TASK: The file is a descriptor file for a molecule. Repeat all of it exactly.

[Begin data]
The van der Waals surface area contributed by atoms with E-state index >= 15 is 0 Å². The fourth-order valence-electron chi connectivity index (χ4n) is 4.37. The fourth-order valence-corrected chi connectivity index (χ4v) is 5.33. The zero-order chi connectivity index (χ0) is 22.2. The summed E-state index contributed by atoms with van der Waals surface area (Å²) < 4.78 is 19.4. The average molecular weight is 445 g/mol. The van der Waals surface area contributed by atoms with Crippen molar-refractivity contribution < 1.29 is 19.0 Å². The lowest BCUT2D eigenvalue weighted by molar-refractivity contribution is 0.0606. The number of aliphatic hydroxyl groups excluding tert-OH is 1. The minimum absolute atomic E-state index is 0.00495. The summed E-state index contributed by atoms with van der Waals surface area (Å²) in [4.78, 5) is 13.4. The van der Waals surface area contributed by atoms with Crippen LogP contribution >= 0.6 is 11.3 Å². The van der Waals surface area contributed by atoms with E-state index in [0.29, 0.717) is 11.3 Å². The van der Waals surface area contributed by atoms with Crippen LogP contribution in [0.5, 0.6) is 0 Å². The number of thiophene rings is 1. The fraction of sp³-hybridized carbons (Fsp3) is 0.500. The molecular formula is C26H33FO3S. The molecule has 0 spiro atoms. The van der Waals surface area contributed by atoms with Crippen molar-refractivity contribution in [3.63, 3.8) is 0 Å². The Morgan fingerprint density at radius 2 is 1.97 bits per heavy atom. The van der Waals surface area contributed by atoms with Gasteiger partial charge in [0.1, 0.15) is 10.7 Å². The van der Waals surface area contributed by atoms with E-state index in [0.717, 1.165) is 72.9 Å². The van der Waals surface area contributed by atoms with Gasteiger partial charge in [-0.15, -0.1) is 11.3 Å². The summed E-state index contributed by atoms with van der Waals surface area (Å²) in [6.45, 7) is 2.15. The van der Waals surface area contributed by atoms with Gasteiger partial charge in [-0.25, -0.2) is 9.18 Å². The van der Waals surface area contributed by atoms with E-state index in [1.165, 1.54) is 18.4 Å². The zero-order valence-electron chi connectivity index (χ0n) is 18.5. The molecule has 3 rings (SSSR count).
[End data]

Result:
The van der Waals surface area contributed by atoms with E-state index >= 15 is 0 Å². The fourth-order valence-electron chi connectivity index (χ4n) is 4.37. The fourth-order valence-corrected chi connectivity index (χ4v) is 5.33. The zero-order chi connectivity index (χ0) is 22.2. The summed E-state index contributed by atoms with van der Waals surface area (Å²) < 4.78 is 19.4. The average molecular weight is 445 g/mol. The van der Waals surface area contributed by atoms with Crippen molar-refractivity contribution < 1.29 is 19.0 Å². The lowest BCUT2D eigenvalue weighted by molar-refractivity contribution is 0.0606. The number of aliphatic hydroxyl groups excluding tert-OH is 1. The minimum absolute atomic E-state index is 0.00495. The summed E-state index contributed by atoms with van der Waals surface area (Å²) in [4.78, 5) is 13.4. The van der Waals surface area contributed by atoms with Crippen LogP contribution >= 0.6 is 11.3 Å². The van der Waals surface area contributed by atoms with E-state index in [0.29, 0.717) is 11.3 Å². The van der Waals surface area contributed by atoms with Crippen LogP contribution in [0.5, 0.6) is 0 Å². The number of thiophene rings is 1. The fraction of sp³-hybridized carbons (Fsp3) is 0.500. The molecular formula is C26H33FO3S. The molecule has 0 spiro atoms. The van der Waals surface area contributed by atoms with Crippen molar-refractivity contribution in [3.63, 3.8) is 0 Å². The Morgan fingerprint density at radius 2 is 1.97 bits per heavy atom. The van der Waals surface area contributed by atoms with Gasteiger partial charge in [0.1, 0.15) is 10.7 Å². The van der Waals surface area contributed by atoms with E-state index in [0.717, 1.165) is 72.9 Å². The van der Waals surface area contributed by atoms with Gasteiger partial charge in [-0.15, -0.1) is 11.3 Å². The summed E-state index contributed by atoms with van der Waals surface area (Å²) in [6.45, 7) is 2.15. The van der Waals surface area contributed by atoms with Gasteiger partial charge in [-0.25, -0.2) is 9.18 Å². The van der Waals surface area contributed by atoms with E-state index in [1.165, 1.54) is 18.4 Å². The zero-order valence-electron chi connectivity index (χ0n) is 18.5. The molecule has 3 rings (SSSR count).